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Statistics provide the means to analyze data and then summarize it into a numerical form.

Statistical analysis involves collecting data and analyzing it. If a data set is based on a sample of a larger population, an analyst can make inferences back onto that population based on the sample’s statistical results.

For example, investors base their decisions within the context of an economic climate, and they use statistics to measure that climate. One statistic they consider is the consumer price index, or CPI. The CPI takes a basket of goods and compares its average cost to the cost of the same basket of goods from a year prior. The basket can contain food, clothing, transportation or any product or service an economy consumes. The CPI is commonly used to measure changes in the cost of living.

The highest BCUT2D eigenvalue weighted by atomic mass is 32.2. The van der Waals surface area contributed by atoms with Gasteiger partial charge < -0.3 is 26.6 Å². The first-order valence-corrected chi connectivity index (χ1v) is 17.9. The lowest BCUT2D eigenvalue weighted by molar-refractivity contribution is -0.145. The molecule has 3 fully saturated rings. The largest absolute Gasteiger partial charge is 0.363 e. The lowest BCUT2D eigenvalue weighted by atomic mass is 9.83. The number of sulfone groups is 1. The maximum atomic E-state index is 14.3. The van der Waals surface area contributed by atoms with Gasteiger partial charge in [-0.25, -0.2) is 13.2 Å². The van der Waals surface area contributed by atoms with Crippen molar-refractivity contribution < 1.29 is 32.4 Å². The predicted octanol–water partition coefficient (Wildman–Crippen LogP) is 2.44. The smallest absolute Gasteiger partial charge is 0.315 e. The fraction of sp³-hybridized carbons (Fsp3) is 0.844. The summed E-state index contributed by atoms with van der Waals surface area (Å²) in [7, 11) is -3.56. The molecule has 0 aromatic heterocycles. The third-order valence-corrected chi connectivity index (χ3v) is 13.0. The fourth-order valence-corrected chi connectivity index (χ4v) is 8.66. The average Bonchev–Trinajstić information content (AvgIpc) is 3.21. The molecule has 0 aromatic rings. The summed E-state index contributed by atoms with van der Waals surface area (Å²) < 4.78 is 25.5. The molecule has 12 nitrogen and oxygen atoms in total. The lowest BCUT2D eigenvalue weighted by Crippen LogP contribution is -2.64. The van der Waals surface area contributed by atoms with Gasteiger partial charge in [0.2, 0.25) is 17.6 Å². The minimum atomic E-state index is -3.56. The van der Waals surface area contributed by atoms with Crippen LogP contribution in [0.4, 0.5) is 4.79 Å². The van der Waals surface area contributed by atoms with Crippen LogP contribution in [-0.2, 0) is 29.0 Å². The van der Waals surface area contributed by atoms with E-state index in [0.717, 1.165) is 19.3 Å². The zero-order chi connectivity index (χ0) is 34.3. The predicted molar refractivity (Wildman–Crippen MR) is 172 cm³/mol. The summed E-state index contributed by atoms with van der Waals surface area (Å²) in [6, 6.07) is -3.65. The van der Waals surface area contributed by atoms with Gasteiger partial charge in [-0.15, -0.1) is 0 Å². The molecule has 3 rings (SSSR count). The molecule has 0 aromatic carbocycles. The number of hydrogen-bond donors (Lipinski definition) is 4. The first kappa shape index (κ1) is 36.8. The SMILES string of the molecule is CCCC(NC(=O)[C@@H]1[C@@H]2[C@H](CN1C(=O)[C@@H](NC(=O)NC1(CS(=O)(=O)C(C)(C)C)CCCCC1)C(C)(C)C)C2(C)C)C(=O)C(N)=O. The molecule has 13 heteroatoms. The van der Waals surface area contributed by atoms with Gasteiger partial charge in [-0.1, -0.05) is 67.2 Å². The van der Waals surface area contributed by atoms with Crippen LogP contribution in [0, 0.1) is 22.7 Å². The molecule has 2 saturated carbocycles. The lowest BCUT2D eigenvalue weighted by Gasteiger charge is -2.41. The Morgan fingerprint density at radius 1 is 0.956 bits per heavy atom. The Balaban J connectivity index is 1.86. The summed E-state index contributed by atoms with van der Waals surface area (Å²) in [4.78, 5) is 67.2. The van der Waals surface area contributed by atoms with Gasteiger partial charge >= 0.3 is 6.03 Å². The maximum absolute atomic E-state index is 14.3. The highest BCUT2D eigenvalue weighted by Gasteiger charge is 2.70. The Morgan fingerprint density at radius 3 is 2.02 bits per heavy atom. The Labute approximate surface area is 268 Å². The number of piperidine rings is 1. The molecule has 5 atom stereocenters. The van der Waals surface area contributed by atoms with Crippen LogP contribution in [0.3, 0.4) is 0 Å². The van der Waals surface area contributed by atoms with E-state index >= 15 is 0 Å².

Investors can use statistics for many other purposes, such as comparing the performance records of investment managers, or forecasting a portfolio’s future returns. Combining negatively correlated stocks can help investors diversify and reduce risk. And to find negatively correlated stocks, investors can use regression analysis, which is a statistical measure that attempts to predict the effect of one variable on another.

For example, two technology stocks may be negatively correlated. When one company unveils a popular new gadget, its stock climbs while its competitor’s stock falls. Investors can apply that information to diversify their portfolios.

Other statistical measures investors may use include kurtosis, skewness, and analysis of variance.

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